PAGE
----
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 BRAND NAMES
 MECHANISM OF ACTION
Phenazopyridine is excreted in the urine where it exerts a topical analgesic effect on the mucosa of the urinary tract
Phenazopyridine relieves lower urinary symptoms of pain, frequency, urgency, burning and dysuria, arising from inflammation of the urothelium, the mucosal lining of the lower urinary tract caused by infection, trauma, surgery, endoscopic procedures, or the passage of sounds or catheters.
Adults: 200 mg 3 times daily, with or following food or after eating a snack to reduce stomach upset.
When used concomitantly with an antibiotic for the treatment of a urinary tract infection, the administration of phenazopyridine should not exceed 2 days. If symptoms persist, the patient should be re-evaluated.
- Patients who have previously exhibited hypersensitivity to Phenazopyridine.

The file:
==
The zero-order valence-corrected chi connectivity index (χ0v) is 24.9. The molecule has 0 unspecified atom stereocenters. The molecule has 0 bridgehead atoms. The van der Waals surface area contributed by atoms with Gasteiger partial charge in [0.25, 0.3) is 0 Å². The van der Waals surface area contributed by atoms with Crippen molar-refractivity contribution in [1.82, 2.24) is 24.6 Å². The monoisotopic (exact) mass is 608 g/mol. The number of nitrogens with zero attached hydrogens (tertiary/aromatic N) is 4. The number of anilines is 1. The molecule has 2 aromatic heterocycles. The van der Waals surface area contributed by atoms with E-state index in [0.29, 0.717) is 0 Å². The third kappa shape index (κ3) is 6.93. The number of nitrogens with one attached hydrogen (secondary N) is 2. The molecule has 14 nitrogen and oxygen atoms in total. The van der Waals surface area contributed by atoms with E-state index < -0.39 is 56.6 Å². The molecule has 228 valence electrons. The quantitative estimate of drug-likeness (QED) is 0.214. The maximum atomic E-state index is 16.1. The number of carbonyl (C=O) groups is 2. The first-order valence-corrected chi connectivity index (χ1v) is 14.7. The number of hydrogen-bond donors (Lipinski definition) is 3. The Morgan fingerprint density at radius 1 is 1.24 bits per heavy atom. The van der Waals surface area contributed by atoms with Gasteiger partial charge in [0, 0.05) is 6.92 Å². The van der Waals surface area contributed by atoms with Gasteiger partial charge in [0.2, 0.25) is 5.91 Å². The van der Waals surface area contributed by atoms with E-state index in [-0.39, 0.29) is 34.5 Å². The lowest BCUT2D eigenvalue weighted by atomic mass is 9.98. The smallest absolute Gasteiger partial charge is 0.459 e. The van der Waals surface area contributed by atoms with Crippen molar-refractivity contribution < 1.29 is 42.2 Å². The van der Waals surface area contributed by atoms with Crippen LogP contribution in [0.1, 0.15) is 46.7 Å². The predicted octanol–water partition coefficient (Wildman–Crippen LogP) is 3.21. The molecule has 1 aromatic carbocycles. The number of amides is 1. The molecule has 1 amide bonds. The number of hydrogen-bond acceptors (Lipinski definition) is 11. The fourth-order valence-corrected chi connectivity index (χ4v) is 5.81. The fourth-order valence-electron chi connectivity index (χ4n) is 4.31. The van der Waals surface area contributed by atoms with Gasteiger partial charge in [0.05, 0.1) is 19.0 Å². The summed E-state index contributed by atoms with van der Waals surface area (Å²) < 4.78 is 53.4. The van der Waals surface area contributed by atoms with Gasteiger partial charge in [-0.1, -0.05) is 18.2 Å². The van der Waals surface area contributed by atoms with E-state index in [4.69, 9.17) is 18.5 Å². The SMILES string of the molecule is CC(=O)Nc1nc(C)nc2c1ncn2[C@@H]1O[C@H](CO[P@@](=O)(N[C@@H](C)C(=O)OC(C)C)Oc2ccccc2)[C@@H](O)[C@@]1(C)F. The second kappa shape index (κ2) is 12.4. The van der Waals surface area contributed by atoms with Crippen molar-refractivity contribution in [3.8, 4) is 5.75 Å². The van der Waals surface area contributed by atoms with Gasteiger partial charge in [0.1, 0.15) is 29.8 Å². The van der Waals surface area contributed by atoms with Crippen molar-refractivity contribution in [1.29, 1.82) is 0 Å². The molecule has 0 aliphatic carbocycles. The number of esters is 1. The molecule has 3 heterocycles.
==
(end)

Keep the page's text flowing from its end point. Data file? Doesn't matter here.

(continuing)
- Patients with renal insufficiency or severe liver disease
 WARNINGS AND PRECAUTIONS
- A yellowish tinge of the skin or sclera may indicate accumulation due to impaired renal excretion and the need to discontinue therapy.
- The decline in renal function associated with advanced age should be kept in mind.
- Phenazopyridine produces an orange to red color in the urine and feces, and may cause staining. Phenazopyridine may cause discoloration of body fluids and staining of contact lenses has been reportedd.
The medical literature to date suggests that no significant interactions have been reported.
 PREGNANCY AND LACTATION
- Pregnancy Category B (US). Phenazopyridine should be used during pregnancy only if clearly needed.
- Nursing Mothers: No information is available on the appearance of Phenazopyridine or its metabolites in human milk. Because many drugs are excreted in human milk, a decision should be made to discontinue nursing or to discontinue the drug, taking into account the importance of drug therapy to the mother.
 SIDE EFFECTS
- CNS: headache.
- Gastrointestinal: nausea, vomiting and diarrhea.
- Dermatologic and Hypersensitivity: rash, pruritus, discoloration, anaphylactoid-like reaction and hypersensitivity hepatitis.
- Hematologic: methemoglobinemia, hemolytic anemia, potential hemolytic agent in G-6-PD deficiency.
- Other: visual disturbances, renal and hepatic toxicity usually associated with overdose, renal calculi, jaundice, staining contact lens, discolouration of urine and other body fluids.